Shadow of the Tomb Raider marks the end of Lara Croft’s ‘origin trilogy’, which began with Crystal Dynamics’ dramatic reboot back in 2013. Over the course of three games she’s grown from a starry-eyed rookie to a seasoned adventurer, and it’s been an interesting journey indeed. In some ways this has been a successful modern reboot of a beloved series; in others it’s frustrating, inconsistent, and occasionally just plain bad. So let’s take a look back at the three games in the trilogy—Tomb Raider (opens in new tab), Rise of the Tomb Raider (opens in new tab), and Shadow of the Tomb Raider (opens in new tab)—and delve into their respective highs and lows.
Just under six minutes into 2013’s Tomb Raider reboot, Lara says “This is gonna hurt!” before being impaled on a rusty spike: a moment that neatly establishes the relentlessly grim tone of the trilogy. Across these three games Lara is constantly covered in blood, yelping in pain, and being brutalised by wild animals and mercenaries. And, honestly, it’s a bit much.
Crystal Dynamics were clearly trying to make Lara less like Indiana Jones and more of a real, fragile human. But the abundance of graphic imagery just comes across as gratuitous. Shadow of the Tomb Raider does ease off on this a little, at least until the human sacrifices start happening, but in general the origin trilogy is a festival of extreme gore and unnecessarily vivid violence.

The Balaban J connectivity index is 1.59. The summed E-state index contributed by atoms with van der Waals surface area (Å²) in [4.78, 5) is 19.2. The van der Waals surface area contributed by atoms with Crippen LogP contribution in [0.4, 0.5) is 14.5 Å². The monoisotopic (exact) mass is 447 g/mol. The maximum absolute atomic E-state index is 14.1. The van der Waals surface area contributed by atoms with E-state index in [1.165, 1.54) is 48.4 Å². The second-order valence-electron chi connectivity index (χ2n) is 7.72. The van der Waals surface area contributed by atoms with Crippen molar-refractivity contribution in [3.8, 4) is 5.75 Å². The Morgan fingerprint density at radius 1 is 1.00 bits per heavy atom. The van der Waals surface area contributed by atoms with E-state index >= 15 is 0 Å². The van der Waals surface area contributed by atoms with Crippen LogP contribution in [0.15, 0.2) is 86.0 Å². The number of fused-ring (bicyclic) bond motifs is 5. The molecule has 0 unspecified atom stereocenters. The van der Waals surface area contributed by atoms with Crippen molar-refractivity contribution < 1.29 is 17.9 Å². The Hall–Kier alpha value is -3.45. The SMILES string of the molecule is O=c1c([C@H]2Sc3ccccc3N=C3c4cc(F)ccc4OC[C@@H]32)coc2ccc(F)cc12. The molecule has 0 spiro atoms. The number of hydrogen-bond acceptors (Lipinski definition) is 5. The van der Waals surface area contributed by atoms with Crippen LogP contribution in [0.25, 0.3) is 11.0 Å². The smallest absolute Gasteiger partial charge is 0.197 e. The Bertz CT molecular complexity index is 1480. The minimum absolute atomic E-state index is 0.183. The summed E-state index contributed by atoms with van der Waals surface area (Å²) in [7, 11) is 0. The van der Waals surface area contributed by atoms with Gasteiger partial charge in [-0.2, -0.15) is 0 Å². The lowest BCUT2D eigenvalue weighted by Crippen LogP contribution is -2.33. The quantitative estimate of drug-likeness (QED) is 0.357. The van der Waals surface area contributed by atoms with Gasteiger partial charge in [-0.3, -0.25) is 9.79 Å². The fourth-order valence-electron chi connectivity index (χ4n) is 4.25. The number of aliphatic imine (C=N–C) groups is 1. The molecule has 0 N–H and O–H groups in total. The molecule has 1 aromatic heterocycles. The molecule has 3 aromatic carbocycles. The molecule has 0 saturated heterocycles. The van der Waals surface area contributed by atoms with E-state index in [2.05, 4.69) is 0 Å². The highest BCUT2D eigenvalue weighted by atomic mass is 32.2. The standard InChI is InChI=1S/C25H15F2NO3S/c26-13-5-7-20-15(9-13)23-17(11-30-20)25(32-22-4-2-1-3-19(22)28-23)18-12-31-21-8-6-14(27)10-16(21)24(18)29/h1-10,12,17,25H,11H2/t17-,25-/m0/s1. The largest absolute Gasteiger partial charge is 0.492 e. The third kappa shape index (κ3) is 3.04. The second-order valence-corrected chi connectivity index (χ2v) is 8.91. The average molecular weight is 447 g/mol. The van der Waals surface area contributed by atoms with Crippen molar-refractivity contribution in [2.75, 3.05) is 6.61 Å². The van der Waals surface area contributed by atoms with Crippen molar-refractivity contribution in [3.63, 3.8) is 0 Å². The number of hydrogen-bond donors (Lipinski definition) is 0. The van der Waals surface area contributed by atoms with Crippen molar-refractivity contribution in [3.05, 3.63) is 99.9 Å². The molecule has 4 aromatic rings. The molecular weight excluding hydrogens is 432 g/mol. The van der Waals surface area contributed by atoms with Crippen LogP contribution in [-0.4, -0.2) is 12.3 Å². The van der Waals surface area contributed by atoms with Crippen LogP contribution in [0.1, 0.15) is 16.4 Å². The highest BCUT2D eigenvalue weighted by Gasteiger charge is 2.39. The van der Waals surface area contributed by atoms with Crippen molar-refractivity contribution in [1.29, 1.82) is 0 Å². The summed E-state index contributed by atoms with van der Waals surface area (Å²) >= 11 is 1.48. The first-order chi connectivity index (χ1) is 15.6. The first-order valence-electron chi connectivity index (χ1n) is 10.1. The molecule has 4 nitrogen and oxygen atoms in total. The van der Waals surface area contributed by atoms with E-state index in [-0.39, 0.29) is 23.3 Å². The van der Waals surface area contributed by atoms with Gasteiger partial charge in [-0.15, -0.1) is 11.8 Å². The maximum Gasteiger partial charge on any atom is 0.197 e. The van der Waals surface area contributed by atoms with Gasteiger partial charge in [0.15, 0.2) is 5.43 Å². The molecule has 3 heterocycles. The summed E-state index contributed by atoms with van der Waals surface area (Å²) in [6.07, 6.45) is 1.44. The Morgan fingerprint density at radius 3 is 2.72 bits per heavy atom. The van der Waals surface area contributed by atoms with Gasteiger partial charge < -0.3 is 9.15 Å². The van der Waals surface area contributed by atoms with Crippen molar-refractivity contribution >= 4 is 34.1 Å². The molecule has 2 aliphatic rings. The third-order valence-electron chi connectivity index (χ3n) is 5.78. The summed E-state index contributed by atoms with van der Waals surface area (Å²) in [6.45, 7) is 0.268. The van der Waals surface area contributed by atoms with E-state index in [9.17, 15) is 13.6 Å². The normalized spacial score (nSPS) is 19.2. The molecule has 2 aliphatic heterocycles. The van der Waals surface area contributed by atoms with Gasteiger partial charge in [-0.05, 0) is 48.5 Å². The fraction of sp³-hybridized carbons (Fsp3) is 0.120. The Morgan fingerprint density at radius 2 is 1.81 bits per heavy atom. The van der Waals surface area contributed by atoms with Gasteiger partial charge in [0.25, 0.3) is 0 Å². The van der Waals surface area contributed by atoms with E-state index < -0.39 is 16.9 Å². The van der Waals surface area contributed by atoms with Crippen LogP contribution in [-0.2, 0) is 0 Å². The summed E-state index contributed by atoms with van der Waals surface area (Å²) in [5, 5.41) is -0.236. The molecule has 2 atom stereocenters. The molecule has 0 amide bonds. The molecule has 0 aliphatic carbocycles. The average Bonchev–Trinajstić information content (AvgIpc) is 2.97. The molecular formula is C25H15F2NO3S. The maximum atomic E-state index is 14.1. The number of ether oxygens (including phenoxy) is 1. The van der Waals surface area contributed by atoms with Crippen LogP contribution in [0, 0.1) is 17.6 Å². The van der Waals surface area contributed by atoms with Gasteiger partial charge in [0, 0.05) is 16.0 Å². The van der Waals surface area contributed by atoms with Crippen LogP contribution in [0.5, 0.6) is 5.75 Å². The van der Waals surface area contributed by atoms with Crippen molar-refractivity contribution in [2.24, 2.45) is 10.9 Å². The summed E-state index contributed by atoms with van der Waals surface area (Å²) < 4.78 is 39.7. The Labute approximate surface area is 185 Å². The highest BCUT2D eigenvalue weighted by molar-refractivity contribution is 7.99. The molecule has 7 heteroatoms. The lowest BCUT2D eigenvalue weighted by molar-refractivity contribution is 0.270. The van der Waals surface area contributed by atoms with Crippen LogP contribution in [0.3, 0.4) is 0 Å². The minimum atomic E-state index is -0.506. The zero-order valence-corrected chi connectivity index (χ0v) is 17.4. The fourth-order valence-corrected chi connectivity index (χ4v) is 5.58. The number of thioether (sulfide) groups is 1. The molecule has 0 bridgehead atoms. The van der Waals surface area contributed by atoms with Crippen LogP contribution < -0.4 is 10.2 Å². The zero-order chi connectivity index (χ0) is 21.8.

The tone also feels contradictory at times. Early in the reboot, Lara laments having to hunt a deer for food: then just a few hours later she’s merrily machine-gunning dozens of pirates to death, spattered with blood, seemingly transformed into a hardened, emotionless killer. Yet despite the gauntlet of death and misery she’s forced to wade through, in cutscenes she’s almost like a different person: quiet, thoughtful, kind, and very posh.
Plenty of other games suffer from this, but in Tomb Raider it’s especially pronounced. It feels like Crystal Dynamics (and later Eidos Montreal) couldn’t decide whether they wanted her to be a deadly predator who skulks around in the shadows snapping necks like Solid Snake, or a real person on a journey of growth and discovery. The two just don’t sit well together and it’s a dissonance that ultimately makes her difficult to empathise with.